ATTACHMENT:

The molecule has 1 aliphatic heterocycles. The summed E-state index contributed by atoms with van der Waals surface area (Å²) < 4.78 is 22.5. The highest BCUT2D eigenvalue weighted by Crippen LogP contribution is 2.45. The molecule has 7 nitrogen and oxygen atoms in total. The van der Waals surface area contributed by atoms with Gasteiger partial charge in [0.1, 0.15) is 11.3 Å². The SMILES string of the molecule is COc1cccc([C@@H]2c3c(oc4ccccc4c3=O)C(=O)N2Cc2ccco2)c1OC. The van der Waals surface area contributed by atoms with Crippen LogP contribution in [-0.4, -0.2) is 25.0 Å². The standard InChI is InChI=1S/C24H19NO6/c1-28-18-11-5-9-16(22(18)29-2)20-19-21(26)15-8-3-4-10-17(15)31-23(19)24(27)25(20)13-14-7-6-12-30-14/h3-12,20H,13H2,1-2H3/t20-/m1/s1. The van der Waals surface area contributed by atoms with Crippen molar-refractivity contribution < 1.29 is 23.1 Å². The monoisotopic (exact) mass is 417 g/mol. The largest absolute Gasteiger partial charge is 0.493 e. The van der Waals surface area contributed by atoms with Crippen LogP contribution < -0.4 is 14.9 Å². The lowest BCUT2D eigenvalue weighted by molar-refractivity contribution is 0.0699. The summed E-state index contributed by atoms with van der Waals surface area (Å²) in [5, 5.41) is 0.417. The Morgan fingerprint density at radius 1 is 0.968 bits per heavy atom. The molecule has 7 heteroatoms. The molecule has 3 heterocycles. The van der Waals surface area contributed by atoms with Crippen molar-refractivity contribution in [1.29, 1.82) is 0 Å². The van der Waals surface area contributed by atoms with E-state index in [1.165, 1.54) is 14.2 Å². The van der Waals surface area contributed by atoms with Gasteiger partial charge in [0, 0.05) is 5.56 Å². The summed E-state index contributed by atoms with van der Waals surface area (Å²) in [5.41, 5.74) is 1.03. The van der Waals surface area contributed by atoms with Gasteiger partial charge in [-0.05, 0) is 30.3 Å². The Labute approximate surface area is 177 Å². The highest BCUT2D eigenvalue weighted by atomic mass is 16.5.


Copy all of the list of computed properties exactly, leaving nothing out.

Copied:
The molecule has 1 aliphatic heterocycles. The summed E-state index contributed by atoms with van der Waals surface area (Å²) < 4.78 is 22.5. The highest BCUT2D eigenvalue weighted by Crippen LogP contribution is 2.45. The molecule has 7 nitrogen and oxygen atoms in total. The van der Waals surface area contributed by atoms with Gasteiger partial charge in [0.1, 0.15) is 11.3 Å². The SMILES string of the molecule is COc1cccc([C@@H]2c3c(oc4ccccc4c3=O)C(=O)N2Cc2ccco2)c1OC. The van der Waals surface area contributed by atoms with Crippen LogP contribution in [-0.4, -0.2) is 25.0 Å². The standard InChI is InChI=1S/C24H19NO6/c1-28-18-11-5-9-16(22(18)29-2)20-19-21(26)15-8-3-4-10-17(15)31-23(19)24(27)25(20)13-14-7-6-12-30-14/h3-12,20H,13H2,1-2H3/t20-/m1/s1. The van der Waals surface area contributed by atoms with Crippen molar-refractivity contribution < 1.29 is 23.1 Å². The monoisotopic (exact) mass is 417 g/mol. The largest absolute Gasteiger partial charge is 0.493 e. The van der Waals surface area contributed by atoms with Crippen LogP contribution < -0.4 is 14.9 Å². The lowest BCUT2D eigenvalue weighted by molar-refractivity contribution is 0.0699. The summed E-state index contributed by atoms with van der Waals surface area (Å²) in [5, 5.41) is 0.417. The Morgan fingerprint density at radius 1 is 0.968 bits per heavy atom. The molecule has 7 heteroatoms. The molecule has 3 heterocycles. The van der Waals surface area contributed by atoms with Crippen molar-refractivity contribution in [1.29, 1.82) is 0 Å². The van der Waals surface area contributed by atoms with E-state index in [1.165, 1.54) is 14.2 Å². The van der Waals surface area contributed by atoms with Gasteiger partial charge in [0, 0.05) is 5.56 Å². The summed E-state index contributed by atoms with van der Waals surface area (Å²) in [5.41, 5.74) is 1.03. The van der Waals surface area contributed by atoms with Gasteiger partial charge in [-0.05, 0) is 30.3 Å². The Labute approximate surface area is 177 Å². The highest BCUT2D eigenvalue weighted by atomic mass is 16.5.